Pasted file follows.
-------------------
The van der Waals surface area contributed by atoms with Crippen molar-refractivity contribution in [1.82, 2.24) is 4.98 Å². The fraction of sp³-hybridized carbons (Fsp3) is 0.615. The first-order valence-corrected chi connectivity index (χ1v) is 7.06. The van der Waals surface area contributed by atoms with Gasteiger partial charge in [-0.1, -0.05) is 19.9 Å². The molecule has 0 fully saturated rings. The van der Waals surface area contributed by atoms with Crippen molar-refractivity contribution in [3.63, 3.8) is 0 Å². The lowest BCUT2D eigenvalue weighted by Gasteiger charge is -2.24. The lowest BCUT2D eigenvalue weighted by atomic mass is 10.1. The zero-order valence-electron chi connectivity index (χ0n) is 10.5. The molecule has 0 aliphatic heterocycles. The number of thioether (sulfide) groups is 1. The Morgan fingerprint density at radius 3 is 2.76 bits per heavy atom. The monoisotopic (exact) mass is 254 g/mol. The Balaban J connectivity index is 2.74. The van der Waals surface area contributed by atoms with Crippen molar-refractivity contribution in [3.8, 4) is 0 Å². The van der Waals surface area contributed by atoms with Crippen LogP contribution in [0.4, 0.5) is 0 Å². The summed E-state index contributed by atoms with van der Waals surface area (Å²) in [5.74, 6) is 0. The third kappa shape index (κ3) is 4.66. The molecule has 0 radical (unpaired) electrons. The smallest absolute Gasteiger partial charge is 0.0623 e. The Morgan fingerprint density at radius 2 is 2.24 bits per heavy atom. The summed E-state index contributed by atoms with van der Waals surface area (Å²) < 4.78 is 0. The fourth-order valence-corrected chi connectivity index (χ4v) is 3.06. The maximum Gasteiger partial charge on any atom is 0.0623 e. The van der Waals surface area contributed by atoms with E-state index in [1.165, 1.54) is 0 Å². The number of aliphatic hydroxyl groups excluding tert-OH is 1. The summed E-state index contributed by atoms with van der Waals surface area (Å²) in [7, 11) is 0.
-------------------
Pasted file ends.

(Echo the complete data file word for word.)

The van der Waals surface area contributed by atoms with Crippen molar-refractivity contribution in [1.82, 2.24) is 4.98 Å². The fraction of sp³-hybridized carbons (Fsp3) is 0.615. The first-order valence-corrected chi connectivity index (χ1v) is 7.06. The van der Waals surface area contributed by atoms with Gasteiger partial charge in [-0.1, -0.05) is 19.9 Å². The molecule has 0 fully saturated rings. The van der Waals surface area contributed by atoms with Crippen molar-refractivity contribution in [3.63, 3.8) is 0 Å². The lowest BCUT2D eigenvalue weighted by Gasteiger charge is -2.24. The lowest BCUT2D eigenvalue weighted by atomic mass is 10.1. The zero-order valence-electron chi connectivity index (χ0n) is 10.5. The molecule has 0 aliphatic heterocycles. The number of thioether (sulfide) groups is 1. The Morgan fingerprint density at radius 3 is 2.76 bits per heavy atom. The monoisotopic (exact) mass is 254 g/mol. The Balaban J connectivity index is 2.74. The van der Waals surface area contributed by atoms with Crippen molar-refractivity contribution in [3.8, 4) is 0 Å². The van der Waals surface area contributed by atoms with Crippen LogP contribution in [0.4, 0.5) is 0 Å². The summed E-state index contributed by atoms with van der Waals surface area (Å²) in [5.74, 6) is 0. The third kappa shape index (κ3) is 4.66. The molecule has 0 radical (unpaired) electrons. The smallest absolute Gasteiger partial charge is 0.0623 e. The Morgan fingerprint density at radius 2 is 2.24 bits per heavy atom. The summed E-state index contributed by atoms with van der Waals surface area (Å²) < 4.78 is 0. The fourth-order valence-corrected chi connectivity index (χ4v) is 3.06. The maximum Gasteiger partial charge on any atom is 0.0623 e. The van der Waals surface area contributed by atoms with E-state index in [1.165, 1.54) is 0 Å². The number of aliphatic hydroxyl groups excluding tert-OH is 1. The summed E-state index contributed by atoms with van der Waals surface area (Å²) in [7, 11) is 0.